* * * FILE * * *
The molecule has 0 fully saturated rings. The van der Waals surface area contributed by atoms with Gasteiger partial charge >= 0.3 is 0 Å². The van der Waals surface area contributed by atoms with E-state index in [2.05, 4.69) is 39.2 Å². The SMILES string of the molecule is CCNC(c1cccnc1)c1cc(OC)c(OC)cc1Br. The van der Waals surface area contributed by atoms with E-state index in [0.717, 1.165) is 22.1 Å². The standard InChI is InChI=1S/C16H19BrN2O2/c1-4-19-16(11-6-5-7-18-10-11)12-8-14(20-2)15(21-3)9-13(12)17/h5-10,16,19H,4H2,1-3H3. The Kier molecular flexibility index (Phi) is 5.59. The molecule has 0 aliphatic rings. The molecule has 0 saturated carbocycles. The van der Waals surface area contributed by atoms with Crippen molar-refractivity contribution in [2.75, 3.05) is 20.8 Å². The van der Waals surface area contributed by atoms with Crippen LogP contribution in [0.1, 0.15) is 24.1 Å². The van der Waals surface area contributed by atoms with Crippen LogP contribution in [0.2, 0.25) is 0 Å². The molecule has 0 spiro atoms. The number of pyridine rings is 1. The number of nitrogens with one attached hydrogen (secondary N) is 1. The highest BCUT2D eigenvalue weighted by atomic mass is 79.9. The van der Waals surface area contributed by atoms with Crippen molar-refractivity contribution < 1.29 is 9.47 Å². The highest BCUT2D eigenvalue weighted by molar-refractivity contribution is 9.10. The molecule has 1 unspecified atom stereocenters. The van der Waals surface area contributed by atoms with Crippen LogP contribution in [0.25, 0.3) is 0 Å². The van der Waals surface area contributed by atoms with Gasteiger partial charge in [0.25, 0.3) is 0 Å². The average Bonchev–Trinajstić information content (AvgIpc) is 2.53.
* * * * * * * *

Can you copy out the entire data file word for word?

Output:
The molecule has 0 fully saturated rings. The van der Waals surface area contributed by atoms with Gasteiger partial charge >= 0.3 is 0 Å². The van der Waals surface area contributed by atoms with E-state index in [2.05, 4.69) is 39.2 Å². The SMILES string of the molecule is CCNC(c1cccnc1)c1cc(OC)c(OC)cc1Br. The van der Waals surface area contributed by atoms with E-state index in [0.717, 1.165) is 22.1 Å². The standard InChI is InChI=1S/C16H19BrN2O2/c1-4-19-16(11-6-5-7-18-10-11)12-8-14(20-2)15(21-3)9-13(12)17/h5-10,16,19H,4H2,1-3H3. The Kier molecular flexibility index (Phi) is 5.59. The molecule has 0 aliphatic rings. The molecule has 0 saturated carbocycles. The van der Waals surface area contributed by atoms with Crippen molar-refractivity contribution in [2.75, 3.05) is 20.8 Å². The van der Waals surface area contributed by atoms with Crippen LogP contribution in [0.1, 0.15) is 24.1 Å². The van der Waals surface area contributed by atoms with Crippen LogP contribution in [0.2, 0.25) is 0 Å². The molecule has 0 spiro atoms. The number of pyridine rings is 1. The number of nitrogens with one attached hydrogen (secondary N) is 1. The highest BCUT2D eigenvalue weighted by atomic mass is 79.9. The van der Waals surface area contributed by atoms with Crippen molar-refractivity contribution < 1.29 is 9.47 Å². The highest BCUT2D eigenvalue weighted by molar-refractivity contribution is 9.10. The molecule has 1 unspecified atom stereocenters. The van der Waals surface area contributed by atoms with Crippen LogP contribution in [0.25, 0.3) is 0 Å². The van der Waals surface area contributed by atoms with Gasteiger partial charge in [0.25, 0.3) is 0 Å². The average Bonchev–Trinajstić information content (AvgIpc) is 2.53.